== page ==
Future Industry Leader Scholars Profile: Alex Stone

???????????????????????????????This summer, five young professionals in the sports and fitness industry were selected as the 2013 SFIA Future Industry Leader Scholarship recipients. All five of these recipients will be present at SFIA’s inaugural Industry Leaders Summit this coming September 25th-26th in Baltimore, MD.

Each of our scholarship recipients is incredibly talented and display an incredible amount of promise as they rise to the top of their field. In the next few weeks, SFIAinsider, in collaboration with SFIA Weekly, will be posting exclusive interviews with each of our five winners, in order of participant’s response. We are honored to have the opportunity to put them in the spotlight before the event.

This week, meet Alex Stone, an avid sports fan, US Marine, and current Under Armour employee. Continue reading to see the full interview.

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Park Proximity and Participation

Blog Post 5 Cover

Over the past ten years, obesity has become an increasingly serious issue in America, and sports participation has suffered slightly as more Americans become inactive. Thankfully, the sports and fitness industry is one of the most resilient industry’s in the world and is perfectly capable of weathering a minor blip. As for the cause of this slow down, many are quick to point at the increased popularity of video games or the meteoric rise of Facebook, Twitter and the like. But regardless of what one may point at to be the true “cause” of the drop in sports participation and rise in obesity, we here at SFIA are constantly analyzing data for solutions. And we may have a new one for you….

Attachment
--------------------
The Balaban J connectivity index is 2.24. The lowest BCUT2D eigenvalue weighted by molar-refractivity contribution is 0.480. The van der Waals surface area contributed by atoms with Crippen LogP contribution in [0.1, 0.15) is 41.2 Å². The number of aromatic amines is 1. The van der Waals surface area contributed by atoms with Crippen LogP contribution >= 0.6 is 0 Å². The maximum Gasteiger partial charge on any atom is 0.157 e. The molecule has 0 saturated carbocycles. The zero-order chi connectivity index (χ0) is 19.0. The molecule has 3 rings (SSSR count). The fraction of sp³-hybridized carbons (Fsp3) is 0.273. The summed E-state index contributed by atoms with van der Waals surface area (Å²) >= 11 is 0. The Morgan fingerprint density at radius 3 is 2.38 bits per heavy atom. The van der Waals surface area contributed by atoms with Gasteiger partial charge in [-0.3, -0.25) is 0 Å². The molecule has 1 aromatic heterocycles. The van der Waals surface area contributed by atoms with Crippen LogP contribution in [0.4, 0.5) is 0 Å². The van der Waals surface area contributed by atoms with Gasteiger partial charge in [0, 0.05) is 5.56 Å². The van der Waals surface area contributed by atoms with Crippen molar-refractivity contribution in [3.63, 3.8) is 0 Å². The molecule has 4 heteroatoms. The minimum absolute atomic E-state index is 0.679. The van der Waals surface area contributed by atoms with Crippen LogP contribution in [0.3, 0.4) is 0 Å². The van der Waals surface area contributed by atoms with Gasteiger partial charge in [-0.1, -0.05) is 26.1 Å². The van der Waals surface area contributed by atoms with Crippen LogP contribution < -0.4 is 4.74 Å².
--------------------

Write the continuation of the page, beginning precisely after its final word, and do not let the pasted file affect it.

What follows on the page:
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Made in America: Part 2

THE FINAL MIA(Click image to view in full-screen mode)

Made in America Series, Part 2: How it was Done

The above infographic was the ultimate goal of our Made in America project. It shows every SFIA member company that manufactures in the United States and where exactly those companies manufacture their products. In white states, there are no SFIA member companies manufacturing their products, in yellow states there is a single SFIA member company factory, in green states there are 2-3 SFIA member company factories, in light blue states there are 4-9 SFIA member company factories, and in our two navy blue states (Massachusetts and Illinois) there are over 10 SFIA member factories. Illinois leads the way with a whopping total of 14 factories alone. In total, we found 76 SFIA member companies that produced their products (or at least some of their products) here in America. All 76 of those companies can be seen in the above infographic. If you’re wondering how exactly we can to that number, we’re about to tell you.

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Made in America: Part 1

mericaWhy take on the Made in America Project?